- What causes the company to lose business?
- What areas are lacking in the business?
- Are the resources available to the company limited?
- Does the location of the business hinder success?
- What continuous training efforts are in place for employees?
Considering the external aspects of the SWOT are equally as important. These issues that are beyond the control of the company must be included in a strategic plan for success. Externally, there are Opportunities and Threats. By maximizing the opportunities and minimizing the threats, the successful company will be able to move beyond their current position in the marketplace.
External factors: Opportunities
These positive features outside the company are reasons that the company will be successful. By taking advantage of the opportunities the company faces, the company can reach their potential for growth, expansion and success.
Opportunities can be evaluated through discussion of some of these questions:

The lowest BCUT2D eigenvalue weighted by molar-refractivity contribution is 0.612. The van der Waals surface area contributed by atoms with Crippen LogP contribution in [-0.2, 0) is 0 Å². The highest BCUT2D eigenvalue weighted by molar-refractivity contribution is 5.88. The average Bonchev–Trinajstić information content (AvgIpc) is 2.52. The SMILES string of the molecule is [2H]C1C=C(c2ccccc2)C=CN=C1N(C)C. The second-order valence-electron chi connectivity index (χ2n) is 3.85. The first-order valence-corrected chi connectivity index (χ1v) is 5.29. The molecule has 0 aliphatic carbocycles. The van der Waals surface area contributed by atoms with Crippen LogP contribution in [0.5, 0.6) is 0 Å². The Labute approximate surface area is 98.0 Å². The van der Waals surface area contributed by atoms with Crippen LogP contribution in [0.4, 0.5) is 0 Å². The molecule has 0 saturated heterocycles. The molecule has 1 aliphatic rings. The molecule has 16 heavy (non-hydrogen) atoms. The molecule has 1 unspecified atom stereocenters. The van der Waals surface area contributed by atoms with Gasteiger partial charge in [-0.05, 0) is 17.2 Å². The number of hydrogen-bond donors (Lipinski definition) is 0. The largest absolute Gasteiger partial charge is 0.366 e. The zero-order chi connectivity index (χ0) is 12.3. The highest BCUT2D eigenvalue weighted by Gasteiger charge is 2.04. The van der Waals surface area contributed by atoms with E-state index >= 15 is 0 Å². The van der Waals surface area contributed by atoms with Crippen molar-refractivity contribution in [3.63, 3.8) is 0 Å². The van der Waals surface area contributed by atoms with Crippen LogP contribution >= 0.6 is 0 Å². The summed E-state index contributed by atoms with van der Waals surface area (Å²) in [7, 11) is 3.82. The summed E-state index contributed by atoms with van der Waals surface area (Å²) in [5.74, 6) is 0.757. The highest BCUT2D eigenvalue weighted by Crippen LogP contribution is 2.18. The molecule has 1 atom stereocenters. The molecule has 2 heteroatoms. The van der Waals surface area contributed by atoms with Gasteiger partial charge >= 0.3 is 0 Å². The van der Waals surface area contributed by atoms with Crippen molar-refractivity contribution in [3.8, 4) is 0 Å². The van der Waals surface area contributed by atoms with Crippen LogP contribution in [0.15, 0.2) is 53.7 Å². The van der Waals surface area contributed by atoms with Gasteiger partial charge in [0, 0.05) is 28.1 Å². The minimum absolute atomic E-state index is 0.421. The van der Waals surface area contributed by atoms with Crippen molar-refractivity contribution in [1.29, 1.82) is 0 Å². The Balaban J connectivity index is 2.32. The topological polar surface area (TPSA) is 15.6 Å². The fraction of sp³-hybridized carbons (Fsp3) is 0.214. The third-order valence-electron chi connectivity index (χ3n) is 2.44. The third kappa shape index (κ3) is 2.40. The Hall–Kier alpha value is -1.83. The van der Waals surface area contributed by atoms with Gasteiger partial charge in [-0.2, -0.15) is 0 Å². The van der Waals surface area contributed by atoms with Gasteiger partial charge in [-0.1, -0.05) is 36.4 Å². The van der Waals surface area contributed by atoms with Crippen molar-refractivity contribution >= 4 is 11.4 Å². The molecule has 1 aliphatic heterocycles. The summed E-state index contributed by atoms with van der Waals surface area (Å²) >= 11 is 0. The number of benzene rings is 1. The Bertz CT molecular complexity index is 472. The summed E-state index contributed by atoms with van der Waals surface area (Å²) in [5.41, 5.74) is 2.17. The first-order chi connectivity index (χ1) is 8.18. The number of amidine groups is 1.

- What opportunity for growth exists in the current market?
- What legislation or funding opportunities have been created that can benefit the company?
- What timeline exists for these opportunities?
- How does the physical location of the company affect the future?
- What changes in demographics can increase sale opportunity?
- What changes in technology can the company take advantage of?
External factors: Threats
These external factors put a company at risk. The threats to the business include competition, legislation, or other factors that are beyond the control of the company. While it is impossible to plan for every contingency, it is helpful to be aware of the threats and have an established plan in place for dealing with them.
- Who are the direct competitors in the industry?
- What changes can affect marketing strategies?
- What shifts in consumer habits could affect sales?
- Are changing legislations putting the company at risk?
- Does new technology or products make current products or offerings obsolete?
These questions are by no means an exhaustive list of items to consider in the creation of a strategic plan. By beginning an investigation of each component of the SWOT, it will help create a clear outline of direction.
The creation of a SWOT can be a short, simple process or it can be a more complex process that involves a wider range of people and time. The only limitation to the size and scope of the SWOT analysis is the intent and desire of the company developing the strategy.